Daily Problem Solving Math for Spring, Grades 2-3 by Evan-Moor – EMC0476

Math for Spring

About Math for Spring Daily Problem Solving
Students need to learn to solve mathematical problems that require the use of information and math skills they have learned. Even in the early stages of mathematical knowledge, students can learn to do multi-step problems, given guidance and practice.

This means teaching them:
• how to decide what the problem is asking.
• how to use the information provided in the problem.
• a variety of strategies to call upon when solving a problem.

WORKSHEET & Sample PDF Activity

Sample PDF Activity

You can help your young students become better listeners, more careful readers, and better thinkers by providing frequent opportunities to practice using their skills. Success at these practice activities will build up their confidence as mathematicians.

Many of the problems in this book require two or more steps to solve. For example:

The toy store had a sale on Easter rabbits.
There were 24 rabbits on the shelf.
6 rabbits were pink.
9 rabbits were brown.
The rest were white.
How many rabbits on the shelf were white?

Teaching Multiple Strategies
It is necessary for your students to understand that there are many ways to find the answer to a math problem. Model the various strategies they may use before asking them to proceed independently. Some strategies you might demonstrate are:
• verbalizing the problem
• drawing pictures to show what is happening in the problem
• moving manipulatives around
• rewriting the problem in your own words to clarify its meaning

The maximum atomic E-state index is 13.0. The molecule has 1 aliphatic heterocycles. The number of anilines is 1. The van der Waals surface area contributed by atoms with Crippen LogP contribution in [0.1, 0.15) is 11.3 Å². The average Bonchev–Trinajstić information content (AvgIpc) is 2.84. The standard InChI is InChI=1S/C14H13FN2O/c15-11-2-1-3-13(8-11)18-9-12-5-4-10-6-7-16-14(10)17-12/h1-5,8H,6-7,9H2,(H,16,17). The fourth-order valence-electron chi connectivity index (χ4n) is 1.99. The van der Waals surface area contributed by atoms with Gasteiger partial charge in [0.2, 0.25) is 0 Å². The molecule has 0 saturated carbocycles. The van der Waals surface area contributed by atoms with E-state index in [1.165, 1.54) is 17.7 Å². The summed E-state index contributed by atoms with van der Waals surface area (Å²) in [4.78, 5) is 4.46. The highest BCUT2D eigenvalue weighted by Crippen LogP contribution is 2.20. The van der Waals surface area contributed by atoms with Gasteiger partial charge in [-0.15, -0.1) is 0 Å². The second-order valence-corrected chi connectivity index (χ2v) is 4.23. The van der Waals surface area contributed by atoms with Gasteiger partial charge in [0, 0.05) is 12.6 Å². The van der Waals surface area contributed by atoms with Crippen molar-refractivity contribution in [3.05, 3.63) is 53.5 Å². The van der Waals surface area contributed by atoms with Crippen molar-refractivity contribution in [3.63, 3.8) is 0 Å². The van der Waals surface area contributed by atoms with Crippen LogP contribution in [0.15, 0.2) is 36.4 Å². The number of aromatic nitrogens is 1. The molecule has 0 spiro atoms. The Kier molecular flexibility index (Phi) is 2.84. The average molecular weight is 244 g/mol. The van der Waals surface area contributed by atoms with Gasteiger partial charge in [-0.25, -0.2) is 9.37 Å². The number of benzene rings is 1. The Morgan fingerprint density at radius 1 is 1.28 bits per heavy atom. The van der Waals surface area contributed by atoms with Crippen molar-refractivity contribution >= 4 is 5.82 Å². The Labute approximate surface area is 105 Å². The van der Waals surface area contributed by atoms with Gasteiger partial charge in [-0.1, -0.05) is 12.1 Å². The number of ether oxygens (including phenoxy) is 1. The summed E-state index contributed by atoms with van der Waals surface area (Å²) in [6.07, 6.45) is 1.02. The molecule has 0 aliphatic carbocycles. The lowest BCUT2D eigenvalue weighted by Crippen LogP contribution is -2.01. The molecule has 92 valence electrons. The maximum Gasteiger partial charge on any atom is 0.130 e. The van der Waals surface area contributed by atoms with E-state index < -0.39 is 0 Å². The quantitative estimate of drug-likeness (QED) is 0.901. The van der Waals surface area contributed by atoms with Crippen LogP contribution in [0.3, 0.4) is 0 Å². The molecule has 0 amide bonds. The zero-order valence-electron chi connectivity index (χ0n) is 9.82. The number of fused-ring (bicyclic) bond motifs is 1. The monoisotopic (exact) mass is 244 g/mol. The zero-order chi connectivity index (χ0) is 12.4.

• working the problem in two different ways to see if you come up with the same answer

Birds like the trees in my backyard.
Three trees have one nest and one tree has two nests.
There are four eggs in each nest.
How many eggs are there in all?

Teaching Each Lesson
Young students will need much help and practice in the beginning. Here are some steps to follow each time a problem is introduced:

  1. Read the problem to your students, as you point to the words.
  2. Read the problem again, asking your students to read along with you. Talk about what the problem is asking. Look at any chart or illustration that might contain needed information.
  3. Have them identify the parts they must solve.
  4. Pass out manipulatives when needed.
  5. Discuss possible ways the problem might be solved.
  6. Allow some time for students to solve the problem on their own. Have students share their answers and tell how they reached the solution.
Birds like the trees in my backyard.
Three trees have one nest and one tree has two nests.
There are four eggs in each nest.

How many eggs are there in all?
A hen laid a dozen eggs.
She sat on the eggs to keep them warm.
1/4 of the eggs hatched on Monday.

How many eggs have not hatched?
Each chick has two legs.

How many legs do 12 chicks have?

SIMILAR ARTICLES & WORKSHEETS

About Evan-Moor Educational Publishers

Evan-Moor Educational Publishers has been creating educational materials that have been instrumental in helping children learn for over 35 years. Evan-Moor specializes in supplemental educational materials that meet the needs of today’s teachers and students in grades PreK-6. Evan-Moor materials are created and developed by professional educators to meet core curriculum standards and ensure grade-level appropriateness.

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